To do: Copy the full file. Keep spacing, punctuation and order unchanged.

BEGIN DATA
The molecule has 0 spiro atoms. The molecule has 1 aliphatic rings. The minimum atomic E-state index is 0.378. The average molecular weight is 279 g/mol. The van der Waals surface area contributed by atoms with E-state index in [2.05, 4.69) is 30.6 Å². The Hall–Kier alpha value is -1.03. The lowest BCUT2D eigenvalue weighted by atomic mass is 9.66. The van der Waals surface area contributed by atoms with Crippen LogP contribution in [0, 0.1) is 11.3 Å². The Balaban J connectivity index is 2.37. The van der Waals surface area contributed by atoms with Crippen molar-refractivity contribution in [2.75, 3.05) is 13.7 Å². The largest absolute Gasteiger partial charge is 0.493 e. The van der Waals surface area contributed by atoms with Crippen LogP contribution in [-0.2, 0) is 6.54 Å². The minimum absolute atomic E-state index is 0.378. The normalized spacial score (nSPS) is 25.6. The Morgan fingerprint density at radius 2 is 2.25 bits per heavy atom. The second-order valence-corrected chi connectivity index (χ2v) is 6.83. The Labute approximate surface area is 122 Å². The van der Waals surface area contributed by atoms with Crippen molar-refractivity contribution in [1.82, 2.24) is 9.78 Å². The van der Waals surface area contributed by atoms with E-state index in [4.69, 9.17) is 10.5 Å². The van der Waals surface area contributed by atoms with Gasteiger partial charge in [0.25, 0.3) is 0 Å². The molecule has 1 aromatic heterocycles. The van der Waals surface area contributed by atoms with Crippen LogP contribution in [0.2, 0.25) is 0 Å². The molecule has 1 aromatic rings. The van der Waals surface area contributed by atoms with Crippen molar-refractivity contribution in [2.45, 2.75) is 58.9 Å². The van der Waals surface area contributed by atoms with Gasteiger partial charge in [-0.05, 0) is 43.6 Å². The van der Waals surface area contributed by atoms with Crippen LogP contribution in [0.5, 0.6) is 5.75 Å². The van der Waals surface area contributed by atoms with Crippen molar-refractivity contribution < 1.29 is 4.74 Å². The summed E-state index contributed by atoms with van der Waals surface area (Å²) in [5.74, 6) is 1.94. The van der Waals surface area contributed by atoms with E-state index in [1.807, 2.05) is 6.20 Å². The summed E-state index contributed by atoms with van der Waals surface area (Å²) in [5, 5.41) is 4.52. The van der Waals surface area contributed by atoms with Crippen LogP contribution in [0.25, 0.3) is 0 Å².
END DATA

The molecule has 0 spiro atoms. The molecule has 1 aliphatic rings. The minimum atomic E-state index is 0.378. The average molecular weight is 279 g/mol. The van der Waals surface area contributed by atoms with E-state index in [2.05, 4.69) is 30.6 Å². The Hall–Kier alpha value is -1.03. The lowest BCUT2D eigenvalue weighted by atomic mass is 9.66. The van der Waals surface area contributed by atoms with Crippen LogP contribution in [0, 0.1) is 11.3 Å². The Balaban J connectivity index is 2.37. The van der Waals surface area contributed by atoms with Crippen molar-refractivity contribution in [2.75, 3.05) is 13.7 Å². The largest absolute Gasteiger partial charge is 0.493 e. The van der Waals surface area contributed by atoms with Crippen LogP contribution in [-0.2, 0) is 6.54 Å². The minimum absolute atomic E-state index is 0.378. The normalized spacial score (nSPS) is 25.6. The Morgan fingerprint density at radius 2 is 2.25 bits per heavy atom. The second-order valence-corrected chi connectivity index (χ2v) is 6.83. The Labute approximate surface area is 122 Å². The van der Waals surface area contributed by atoms with Crippen molar-refractivity contribution in [1.82, 2.24) is 9.78 Å². The van der Waals surface area contributed by atoms with E-state index in [4.69, 9.17) is 10.5 Å². The van der Waals surface area contributed by atoms with Gasteiger partial charge in [0.25, 0.3) is 0 Å². The molecule has 1 aromatic heterocycles. The van der Waals surface area contributed by atoms with Crippen LogP contribution in [0.2, 0.25) is 0 Å². The molecule has 1 aromatic rings. The van der Waals surface area contributed by atoms with Crippen molar-refractivity contribution in [2.45, 2.75) is 58.9 Å². The van der Waals surface area contributed by atoms with Gasteiger partial charge in [-0.05, 0) is 43.6 Å². The van der Waals surface area contributed by atoms with Crippen LogP contribution in [0.5, 0.6) is 5.75 Å². The van der Waals surface area contributed by atoms with Crippen molar-refractivity contribution < 1.29 is 4.74 Å². The summed E-state index contributed by atoms with van der Waals surface area (Å²) in [5.74, 6) is 1.94. The van der Waals surface area contributed by atoms with E-state index in [1.807, 2.05) is 6.20 Å². The summed E-state index contributed by atoms with van der Waals surface area (Å²) in [5, 5.41) is 4.52. The van der Waals surface area contributed by atoms with Crippen LogP contribution in [0.25, 0.3) is 0 Å².